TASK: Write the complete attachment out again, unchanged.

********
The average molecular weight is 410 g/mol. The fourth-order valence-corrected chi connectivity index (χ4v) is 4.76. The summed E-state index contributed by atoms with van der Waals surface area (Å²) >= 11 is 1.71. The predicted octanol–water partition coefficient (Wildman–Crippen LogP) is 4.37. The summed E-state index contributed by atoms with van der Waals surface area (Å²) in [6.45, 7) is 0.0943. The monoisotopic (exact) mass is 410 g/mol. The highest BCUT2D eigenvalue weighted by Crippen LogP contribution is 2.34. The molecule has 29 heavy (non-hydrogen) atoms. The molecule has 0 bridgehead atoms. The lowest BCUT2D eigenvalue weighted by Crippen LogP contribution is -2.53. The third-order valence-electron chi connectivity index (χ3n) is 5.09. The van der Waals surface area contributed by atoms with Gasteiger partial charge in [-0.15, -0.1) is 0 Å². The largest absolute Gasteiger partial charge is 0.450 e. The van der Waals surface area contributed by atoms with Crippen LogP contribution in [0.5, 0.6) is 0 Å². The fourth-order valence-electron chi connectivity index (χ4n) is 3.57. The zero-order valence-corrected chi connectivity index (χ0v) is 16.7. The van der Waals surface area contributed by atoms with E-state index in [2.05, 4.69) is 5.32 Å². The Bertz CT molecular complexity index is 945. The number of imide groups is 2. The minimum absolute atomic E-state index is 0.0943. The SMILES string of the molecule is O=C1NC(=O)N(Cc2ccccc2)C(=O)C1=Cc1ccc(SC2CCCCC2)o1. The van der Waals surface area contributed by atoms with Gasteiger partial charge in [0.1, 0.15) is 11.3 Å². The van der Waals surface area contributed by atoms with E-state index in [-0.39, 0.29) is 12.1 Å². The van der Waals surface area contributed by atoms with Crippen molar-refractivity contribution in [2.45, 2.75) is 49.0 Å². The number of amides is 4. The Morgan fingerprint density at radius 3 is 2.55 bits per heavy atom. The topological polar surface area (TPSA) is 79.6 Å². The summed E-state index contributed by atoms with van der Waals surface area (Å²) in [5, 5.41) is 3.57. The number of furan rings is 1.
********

The average molecular weight is 410 g/mol. The fourth-order valence-corrected chi connectivity index (χ4v) is 4.76. The summed E-state index contributed by atoms with van der Waals surface area (Å²) >= 11 is 1.71. The predicted octanol–water partition coefficient (Wildman–Crippen LogP) is 4.37. The summed E-state index contributed by atoms with van der Waals surface area (Å²) in [6.45, 7) is 0.0943. The monoisotopic (exact) mass is 410 g/mol. The highest BCUT2D eigenvalue weighted by Crippen LogP contribution is 2.34. The molecule has 29 heavy (non-hydrogen) atoms. The molecule has 0 bridgehead atoms. The lowest BCUT2D eigenvalue weighted by Crippen LogP contribution is -2.53. The third-order valence-electron chi connectivity index (χ3n) is 5.09. The van der Waals surface area contributed by atoms with Gasteiger partial charge in [-0.15, -0.1) is 0 Å². The largest absolute Gasteiger partial charge is 0.450 e. The van der Waals surface area contributed by atoms with Crippen LogP contribution in [0.5, 0.6) is 0 Å². The fourth-order valence-electron chi connectivity index (χ4n) is 3.57. The zero-order valence-corrected chi connectivity index (χ0v) is 16.7. The van der Waals surface area contributed by atoms with E-state index in [2.05, 4.69) is 5.32 Å². The Bertz CT molecular complexity index is 945. The number of imide groups is 2. The minimum absolute atomic E-state index is 0.0943. The SMILES string of the molecule is O=C1NC(=O)N(Cc2ccccc2)C(=O)C1=Cc1ccc(SC2CCCCC2)o1. The van der Waals surface area contributed by atoms with Gasteiger partial charge in [0.1, 0.15) is 11.3 Å². The van der Waals surface area contributed by atoms with E-state index in [-0.39, 0.29) is 12.1 Å². The van der Waals surface area contributed by atoms with Crippen molar-refractivity contribution in [2.45, 2.75) is 49.0 Å². The number of amides is 4. The Morgan fingerprint density at radius 3 is 2.55 bits per heavy atom. The topological polar surface area (TPSA) is 79.6 Å². The summed E-state index contributed by atoms with van der Waals surface area (Å²) in [5, 5.41) is 3.57. The number of furan rings is 1.